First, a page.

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ATFS Standard of Sustainability #2: Compliance with Laws

The second of American Tree Farm System’s Standards of Sustainability is: Compliance with Laws. Forest management activities must comply with all relevant federal, state and local laws, regulations and ordinances.

There are federal and state laws that deal with forest management that landowners must adhere to with their Tree Farms. Some common management activities that are regulated by states include the conservation of protected species and their habitat, prescribed burning, pesticide application, harvesting, road building, and water quality regulations. Regulations vary between states. The list below are some relevant laws that may pertain to your Vermont Tree Farm:
 Heavy Cut Law
 Slash Laws
 AMP’s regulations on Current Use Proprieties
 Shoreline regulations
 Wetland rules
 Act 250- Timber harvests above 2500’ in elevation
 Timber Trespass
Where can a woodland owner find out more about relevant laws?
https://fpr.vermont.gov/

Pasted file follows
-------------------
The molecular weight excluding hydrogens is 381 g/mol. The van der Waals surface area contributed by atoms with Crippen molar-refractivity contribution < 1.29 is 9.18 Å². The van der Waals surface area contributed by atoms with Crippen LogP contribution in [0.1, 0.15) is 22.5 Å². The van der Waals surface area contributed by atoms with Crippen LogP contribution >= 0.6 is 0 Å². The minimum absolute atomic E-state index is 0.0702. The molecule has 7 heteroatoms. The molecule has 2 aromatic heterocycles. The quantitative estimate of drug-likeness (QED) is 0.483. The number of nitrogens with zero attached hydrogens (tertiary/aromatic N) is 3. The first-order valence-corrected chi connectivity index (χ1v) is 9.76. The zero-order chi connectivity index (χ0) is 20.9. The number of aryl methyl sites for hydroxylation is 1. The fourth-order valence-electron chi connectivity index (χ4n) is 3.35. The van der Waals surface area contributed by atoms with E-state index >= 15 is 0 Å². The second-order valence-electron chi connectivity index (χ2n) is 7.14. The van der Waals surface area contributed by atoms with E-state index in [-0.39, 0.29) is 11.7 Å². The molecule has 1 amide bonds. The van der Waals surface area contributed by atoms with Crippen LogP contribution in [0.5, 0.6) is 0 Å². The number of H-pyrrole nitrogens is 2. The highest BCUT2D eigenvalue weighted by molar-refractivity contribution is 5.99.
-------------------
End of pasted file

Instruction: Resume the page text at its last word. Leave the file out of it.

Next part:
https://www.treefarmsystem.org/woodland-resources
Abiding by laws includes correcting conditions that may have led to adverse regulatory actions. Mistakes may occur in forest management activities. If mistakes occur, landowners must show proof of good-faith effort to remedy the nonconformance. Compliance with laws is verified by a three-step process:
 Step 1- Observation of conditions on the subject property
 Step 2- The landowner’s verbal or written claim of legal compliance
 Step 3- Research with the state Department of Natural Resources, local Natural Resource Conservation Service office, or State Forestry Commission offices

ATFS inspectors or third-party assessors determine compliance and if Steps 1 and 2 do not raise issues, then Step 3 is not required. Nonconformance to laws can lead to Tree Farm decertification.

When it comes to abiding by laws, landowners are encouraged to think of the saying, “When in doubt, ask.” This leads to an important aspect of adhering to Standard #2: landowners should get advice from qualified natural resource professionals, qualified contractors, or those trained in/familiar with laws and regulations. Foresters and other natural resource professionals are well-versed in management laws and are a wealth of knowledge when it comes to managing one’s property. Seeking guidance from them is a good way to clear up questions and keep one’s land in line with laws and regulations.

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